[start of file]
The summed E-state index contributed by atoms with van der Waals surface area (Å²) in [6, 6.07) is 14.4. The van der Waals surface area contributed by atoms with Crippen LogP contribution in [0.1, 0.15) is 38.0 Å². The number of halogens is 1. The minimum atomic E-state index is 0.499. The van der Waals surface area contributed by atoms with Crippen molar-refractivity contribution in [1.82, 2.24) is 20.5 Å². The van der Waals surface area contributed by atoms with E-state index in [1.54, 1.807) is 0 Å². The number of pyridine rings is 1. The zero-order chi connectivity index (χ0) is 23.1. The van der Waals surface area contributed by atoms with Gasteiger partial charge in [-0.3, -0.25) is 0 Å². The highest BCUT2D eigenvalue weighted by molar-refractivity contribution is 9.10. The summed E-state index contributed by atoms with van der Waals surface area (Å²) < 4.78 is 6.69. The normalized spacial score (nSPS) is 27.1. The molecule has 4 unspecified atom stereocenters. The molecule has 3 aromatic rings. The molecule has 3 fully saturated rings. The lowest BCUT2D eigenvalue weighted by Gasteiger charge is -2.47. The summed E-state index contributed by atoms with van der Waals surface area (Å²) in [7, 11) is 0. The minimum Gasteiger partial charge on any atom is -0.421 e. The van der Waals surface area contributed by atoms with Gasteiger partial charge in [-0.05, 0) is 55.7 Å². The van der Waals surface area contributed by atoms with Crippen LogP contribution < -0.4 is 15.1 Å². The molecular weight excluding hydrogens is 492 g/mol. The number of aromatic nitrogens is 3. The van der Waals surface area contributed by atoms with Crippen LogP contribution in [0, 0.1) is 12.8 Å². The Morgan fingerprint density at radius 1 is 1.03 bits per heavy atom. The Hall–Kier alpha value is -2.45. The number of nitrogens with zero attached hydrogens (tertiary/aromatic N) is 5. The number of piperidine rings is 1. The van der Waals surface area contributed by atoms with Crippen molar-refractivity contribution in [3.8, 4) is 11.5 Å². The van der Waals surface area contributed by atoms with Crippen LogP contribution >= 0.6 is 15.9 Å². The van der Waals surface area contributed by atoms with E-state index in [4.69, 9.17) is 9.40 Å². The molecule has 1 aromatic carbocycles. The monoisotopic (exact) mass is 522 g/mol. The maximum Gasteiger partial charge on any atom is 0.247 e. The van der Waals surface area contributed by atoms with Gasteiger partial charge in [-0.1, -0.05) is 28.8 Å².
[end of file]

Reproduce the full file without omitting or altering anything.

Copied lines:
The summed E-state index contributed by atoms with van der Waals surface area (Å²) in [6, 6.07) is 14.4. The van der Waals surface area contributed by atoms with Crippen LogP contribution in [0.1, 0.15) is 38.0 Å². The number of halogens is 1. The minimum atomic E-state index is 0.499. The van der Waals surface area contributed by atoms with Crippen molar-refractivity contribution in [1.82, 2.24) is 20.5 Å². The van der Waals surface area contributed by atoms with E-state index in [1.54, 1.807) is 0 Å². The number of pyridine rings is 1. The zero-order chi connectivity index (χ0) is 23.1. The van der Waals surface area contributed by atoms with Gasteiger partial charge in [-0.3, -0.25) is 0 Å². The highest BCUT2D eigenvalue weighted by molar-refractivity contribution is 9.10. The summed E-state index contributed by atoms with van der Waals surface area (Å²) < 4.78 is 6.69. The normalized spacial score (nSPS) is 27.1. The molecule has 4 unspecified atom stereocenters. The molecule has 3 aromatic rings. The molecule has 3 fully saturated rings. The lowest BCUT2D eigenvalue weighted by Gasteiger charge is -2.47. The summed E-state index contributed by atoms with van der Waals surface area (Å²) in [7, 11) is 0. The minimum Gasteiger partial charge on any atom is -0.421 e. The van der Waals surface area contributed by atoms with Gasteiger partial charge in [-0.05, 0) is 55.7 Å². The van der Waals surface area contributed by atoms with Crippen LogP contribution < -0.4 is 15.1 Å². The molecular weight excluding hydrogens is 492 g/mol. The number of aromatic nitrogens is 3. The van der Waals surface area contributed by atoms with Crippen LogP contribution in [0, 0.1) is 12.8 Å². The Morgan fingerprint density at radius 1 is 1.03 bits per heavy atom. The Hall–Kier alpha value is -2.45. The number of nitrogens with zero attached hydrogens (tertiary/aromatic N) is 5. The number of piperidine rings is 1. The van der Waals surface area contributed by atoms with Crippen molar-refractivity contribution in [3.8, 4) is 11.5 Å². The van der Waals surface area contributed by atoms with Crippen LogP contribution >= 0.6 is 15.9 Å². The van der Waals surface area contributed by atoms with E-state index in [4.69, 9.17) is 9.40 Å². The molecule has 1 aromatic carbocycles. The monoisotopic (exact) mass is 522 g/mol. The maximum Gasteiger partial charge on any atom is 0.247 e. The van der Waals surface area contributed by atoms with Gasteiger partial charge in [-0.1, -0.05) is 28.8 Å².